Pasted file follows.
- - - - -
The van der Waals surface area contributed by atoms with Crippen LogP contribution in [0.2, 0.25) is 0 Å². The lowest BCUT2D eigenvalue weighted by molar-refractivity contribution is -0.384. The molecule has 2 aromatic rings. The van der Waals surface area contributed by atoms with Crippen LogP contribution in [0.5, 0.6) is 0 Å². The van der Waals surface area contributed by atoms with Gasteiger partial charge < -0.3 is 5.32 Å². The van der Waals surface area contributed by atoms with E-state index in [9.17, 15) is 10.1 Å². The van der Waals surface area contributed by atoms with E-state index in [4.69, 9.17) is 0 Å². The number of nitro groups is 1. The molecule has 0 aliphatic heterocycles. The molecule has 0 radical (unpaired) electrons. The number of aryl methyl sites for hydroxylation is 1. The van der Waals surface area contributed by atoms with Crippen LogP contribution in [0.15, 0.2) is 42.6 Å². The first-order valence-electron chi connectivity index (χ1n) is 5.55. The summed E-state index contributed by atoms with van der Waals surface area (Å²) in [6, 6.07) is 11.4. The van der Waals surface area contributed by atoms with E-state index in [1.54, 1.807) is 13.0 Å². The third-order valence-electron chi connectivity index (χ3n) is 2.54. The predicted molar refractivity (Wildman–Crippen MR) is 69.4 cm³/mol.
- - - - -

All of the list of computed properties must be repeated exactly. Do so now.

The van der Waals surface area contributed by atoms with Crippen LogP contribution in [0.2, 0.25) is 0 Å². The lowest BCUT2D eigenvalue weighted by molar-refractivity contribution is -0.384. The molecule has 2 aromatic rings. The van der Waals surface area contributed by atoms with Crippen LogP contribution in [0.5, 0.6) is 0 Å². The van der Waals surface area contributed by atoms with Gasteiger partial charge < -0.3 is 5.32 Å². The van der Waals surface area contributed by atoms with E-state index in [9.17, 15) is 10.1 Å². The van der Waals surface area contributed by atoms with E-state index in [4.69, 9.17) is 0 Å². The number of nitro groups is 1. The molecule has 0 aliphatic heterocycles. The molecule has 0 radical (unpaired) electrons. The number of aryl methyl sites for hydroxylation is 1. The van der Waals surface area contributed by atoms with Crippen LogP contribution in [0.15, 0.2) is 42.6 Å². The first-order valence-electron chi connectivity index (χ1n) is 5.55. The summed E-state index contributed by atoms with van der Waals surface area (Å²) in [6, 6.07) is 11.4. The van der Waals surface area contributed by atoms with E-state index in [1.54, 1.807) is 13.0 Å². The third-order valence-electron chi connectivity index (χ3n) is 2.54. The predicted molar refractivity (Wildman–Crippen MR) is 69.4 cm³/mol.